AUTHENTICATION SYSTEM TO COMPLY WITH EFSA REGULATION
The European Food Safety Authority (EFSA) require bottle-to-bottle recyclers to guarantee that non-food bottles do not exceed 5% of their feedstock. In short, at least 95% of bottles that are to be recycled back to drinking bottles, must be food-grade.
Household collection systems, like in Belgium, cannot provide this guarantee as we cannot track what is thrown in the PMD and P+MD bags. With reverse vending machines, we use barcodes and other sensors to scan each bottle to make sure we are only accepting food-grade PET bottles. So we can say with confidence that all of our bottles are eligible for high-quality food-grade recycling. We enable recyclers by following EFSA regulation and collecting a clean stream of used bottles.
To ensure we can do this with high accuracy, we are building the first dedicated database of barcodes to effectively authenticate acceptable bottles in Belgium.
SOLUTION FOR LITTER (ZWERFVUIL)
“Our streets, squares, roadsides and nature are strewn with litter. 40% of that litter consists of cans and plastic bottles.”
5.575 tonnes of street litter in Flanders consists of plastic bottles and cans. A large amount of this waste can be found on alongside roads where we find fewer public bins.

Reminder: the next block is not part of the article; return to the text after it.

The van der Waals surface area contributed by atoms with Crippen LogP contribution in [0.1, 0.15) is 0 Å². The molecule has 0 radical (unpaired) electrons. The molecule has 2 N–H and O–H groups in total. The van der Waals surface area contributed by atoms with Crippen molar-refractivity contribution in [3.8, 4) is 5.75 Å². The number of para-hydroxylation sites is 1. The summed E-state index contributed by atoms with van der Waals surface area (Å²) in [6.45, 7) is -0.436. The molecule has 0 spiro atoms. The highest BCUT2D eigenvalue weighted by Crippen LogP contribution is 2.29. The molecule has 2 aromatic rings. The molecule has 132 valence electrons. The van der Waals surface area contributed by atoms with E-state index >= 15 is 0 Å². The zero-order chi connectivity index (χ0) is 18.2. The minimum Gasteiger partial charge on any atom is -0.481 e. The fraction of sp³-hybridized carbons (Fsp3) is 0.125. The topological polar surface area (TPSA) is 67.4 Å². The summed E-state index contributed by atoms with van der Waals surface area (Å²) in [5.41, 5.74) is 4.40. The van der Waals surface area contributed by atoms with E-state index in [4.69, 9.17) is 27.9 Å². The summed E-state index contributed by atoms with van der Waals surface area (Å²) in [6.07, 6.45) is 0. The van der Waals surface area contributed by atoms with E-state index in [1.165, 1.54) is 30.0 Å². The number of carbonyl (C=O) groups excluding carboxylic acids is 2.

We have designed a trial with a specially built outdoor reverse vending machine, to install at service stations and at bus stops. By providing convenience and an incentive to users, we want to test whether focusing on these areas will lead to cleaner roadsides, less plastic waste leaking into our rivers and lower costs of cleaning up our streets (€164 million in Flanders).
If you are interested in participating in a pilot test, email us at firstname.lastname@example.org.
REVERSE VENDING MACHINES WITH SHREDDERS
To reduce the economic and environmental costs of logistics, reverse vending machines compress the bottles. Unlike the current household collection system, we can reduce the need of frequent collection. We want to take this one step further by shredding the bottles into flakes within the machines. This would reduce the need to transport the bottles to a sorting facility and the shredded flakes can be transported directly to a recycling facility.
There is an on-going trial in France, where a high-capacity machine with a shredder has been placed outside of a large supermarket. We are awaiting the initial results and are looking to carry out a similar pilot test in Belgium.